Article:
Are you despairing, distressed, defiled and defeated? Like David, find your strength in God. His grace can give you a comeback, too!
Article copyright by Brian A. Williamson
(Brian A. Williamson is a hospital chaplain and former pastor in Mississippi. He shares the following reflection on a funeral and on a hospital visit he made with a dying patient, which I found thought-provoking. He follows the reflection with a poem. Feel free to share your comments below.)
I recently attended the funeral of my dear friend Jack’s beloved wife of more than 30 years—Paula. Paula, too, was a close friend of mine, but not like Jack. I’ve told people many times about Jack’s faithful service as a devoted deacon of the first church I served as pastor. Being with Jack in this setting was different… Many times before Jack and I sat with others in a funeral setting, but usually he was the one walking around and ministering to others in the room. He was clearly uncomfortable on this occasion with all the attention he was receiving by those coming to pay their respects and offer condolences—a mark of an incredibly humble man. On this day, I saw no tears fall from his eyes while I marveled at his faith—he clearly knew that his wife’s final hope was realized.
Paula’s casket was beautiful; the drape of orchids, hydrangea, and white with light blue roses was the prettiest I’d ever seen on a casket. The colors of the flowers provided the eyes with a visual symphony in perfect pitch…and all of this matched the colors of the sanctuary of that little country church beautifully; and I thought, “Paula would smile if she could see all of this…” And then it hit me—I wonder, “what if she can?” I looked to and fro amongst all us mourners and supporters, contemplating this thought with a different curiosity than ever before. I thought, she’d cry at her own funeral—there were people everywhere sitting with this family, to support them and mourn with them over the loss of “the Queen of Banana Pudding” as she is known in the church. Paula isn’t used to this much attention, and I imagine she’d be uncomfortable with all this, too. Hmmm… I wonder, “What do dead people see?”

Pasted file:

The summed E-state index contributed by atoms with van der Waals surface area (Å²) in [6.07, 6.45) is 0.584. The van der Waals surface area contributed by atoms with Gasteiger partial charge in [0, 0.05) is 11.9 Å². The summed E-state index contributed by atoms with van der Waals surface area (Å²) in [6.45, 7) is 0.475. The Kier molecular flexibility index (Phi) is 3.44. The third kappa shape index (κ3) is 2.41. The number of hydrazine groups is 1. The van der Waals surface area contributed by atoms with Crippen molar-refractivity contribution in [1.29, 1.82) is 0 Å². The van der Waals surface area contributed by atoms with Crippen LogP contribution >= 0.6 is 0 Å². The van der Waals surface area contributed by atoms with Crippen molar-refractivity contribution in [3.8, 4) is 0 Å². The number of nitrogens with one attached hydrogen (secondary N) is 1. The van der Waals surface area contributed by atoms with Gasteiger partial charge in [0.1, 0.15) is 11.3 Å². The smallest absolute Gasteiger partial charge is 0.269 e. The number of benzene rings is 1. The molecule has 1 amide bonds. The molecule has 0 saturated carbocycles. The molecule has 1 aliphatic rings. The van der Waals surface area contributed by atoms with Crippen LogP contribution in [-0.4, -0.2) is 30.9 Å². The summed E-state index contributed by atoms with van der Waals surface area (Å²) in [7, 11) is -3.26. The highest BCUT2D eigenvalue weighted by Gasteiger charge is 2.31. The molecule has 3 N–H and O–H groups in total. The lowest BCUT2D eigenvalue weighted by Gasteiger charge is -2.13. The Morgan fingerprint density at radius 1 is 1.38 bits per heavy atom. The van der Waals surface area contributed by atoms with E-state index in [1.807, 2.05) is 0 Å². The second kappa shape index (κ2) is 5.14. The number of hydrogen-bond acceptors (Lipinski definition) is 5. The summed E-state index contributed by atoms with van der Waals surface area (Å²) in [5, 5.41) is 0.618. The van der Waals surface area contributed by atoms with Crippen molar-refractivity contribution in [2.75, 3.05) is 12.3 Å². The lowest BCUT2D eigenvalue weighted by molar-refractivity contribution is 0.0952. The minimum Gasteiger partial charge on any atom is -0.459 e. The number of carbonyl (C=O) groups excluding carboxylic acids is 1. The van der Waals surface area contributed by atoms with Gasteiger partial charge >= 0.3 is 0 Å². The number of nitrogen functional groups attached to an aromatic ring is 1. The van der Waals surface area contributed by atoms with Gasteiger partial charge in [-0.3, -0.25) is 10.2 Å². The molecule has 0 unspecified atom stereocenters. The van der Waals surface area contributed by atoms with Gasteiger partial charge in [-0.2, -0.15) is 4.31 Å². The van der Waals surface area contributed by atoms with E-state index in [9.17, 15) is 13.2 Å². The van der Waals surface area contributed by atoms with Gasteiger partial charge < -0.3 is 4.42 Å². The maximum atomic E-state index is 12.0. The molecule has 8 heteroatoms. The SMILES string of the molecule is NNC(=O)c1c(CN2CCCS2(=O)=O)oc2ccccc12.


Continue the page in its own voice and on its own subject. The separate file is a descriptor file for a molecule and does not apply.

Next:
Flashback—I visited a terminal cancer patient in the hospital months ago who told me her only prayer request since being given a terminal diagnosis was to ask God to let her live long enough to see her first grandchild being born. Tearfully, she acknowledged the looming reality that she was dying faster than her daughter’s pregnancy was progressing. Several family members sat somberly with this woman as she lamented her death and God’s flat denial of her request. “Why would God take this from me?” she asked, seeming to genuinely hope that I had a great answer… But, I didn’t. Then she asked, “Do you think God will let me see my granddaughter’s birth even though I’m dead?”